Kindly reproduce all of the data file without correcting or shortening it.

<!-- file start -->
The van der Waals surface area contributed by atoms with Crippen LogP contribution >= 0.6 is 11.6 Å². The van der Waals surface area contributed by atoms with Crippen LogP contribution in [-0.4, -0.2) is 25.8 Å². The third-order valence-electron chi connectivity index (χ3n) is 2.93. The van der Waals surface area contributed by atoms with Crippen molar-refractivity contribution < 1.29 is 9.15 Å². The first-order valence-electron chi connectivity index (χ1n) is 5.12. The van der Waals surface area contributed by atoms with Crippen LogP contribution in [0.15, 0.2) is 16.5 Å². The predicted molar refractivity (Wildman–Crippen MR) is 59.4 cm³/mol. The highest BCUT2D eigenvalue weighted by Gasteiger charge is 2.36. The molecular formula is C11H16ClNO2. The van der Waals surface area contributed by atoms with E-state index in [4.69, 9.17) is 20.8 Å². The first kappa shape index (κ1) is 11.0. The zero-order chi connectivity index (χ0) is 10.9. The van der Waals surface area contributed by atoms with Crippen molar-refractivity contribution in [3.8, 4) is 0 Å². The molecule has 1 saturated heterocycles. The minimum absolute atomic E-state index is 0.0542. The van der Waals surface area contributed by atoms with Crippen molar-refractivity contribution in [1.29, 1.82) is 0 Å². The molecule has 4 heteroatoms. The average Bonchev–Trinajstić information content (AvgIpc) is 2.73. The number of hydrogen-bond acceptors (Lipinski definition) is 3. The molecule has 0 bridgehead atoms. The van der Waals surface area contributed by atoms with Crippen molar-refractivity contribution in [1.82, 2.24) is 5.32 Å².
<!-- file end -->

The van der Waals surface area contributed by atoms with Crippen LogP contribution >= 0.6 is 11.6 Å². The van der Waals surface area contributed by atoms with Crippen LogP contribution in [-0.4, -0.2) is 25.8 Å². The third-order valence-electron chi connectivity index (χ3n) is 2.93. The van der Waals surface area contributed by atoms with Crippen molar-refractivity contribution < 1.29 is 9.15 Å². The first-order valence-electron chi connectivity index (χ1n) is 5.12. The van der Waals surface area contributed by atoms with Crippen LogP contribution in [0.15, 0.2) is 16.5 Å². The predicted molar refractivity (Wildman–Crippen MR) is 59.4 cm³/mol. The highest BCUT2D eigenvalue weighted by Gasteiger charge is 2.36. The molecular formula is C11H16ClNO2. The van der Waals surface area contributed by atoms with E-state index in [4.69, 9.17) is 20.8 Å². The first kappa shape index (κ1) is 11.0. The zero-order chi connectivity index (χ0) is 10.9. The van der Waals surface area contributed by atoms with Crippen molar-refractivity contribution in [3.8, 4) is 0 Å². The molecule has 1 saturated heterocycles. The minimum absolute atomic E-state index is 0.0542. The van der Waals surface area contributed by atoms with Crippen molar-refractivity contribution in [1.29, 1.82) is 0 Å². The molecule has 4 heteroatoms. The average Bonchev–Trinajstić information content (AvgIpc) is 2.73. The number of hydrogen-bond acceptors (Lipinski definition) is 3. The molecule has 0 bridgehead atoms. The van der Waals surface area contributed by atoms with Crippen molar-refractivity contribution in [1.82, 2.24) is 5.32 Å².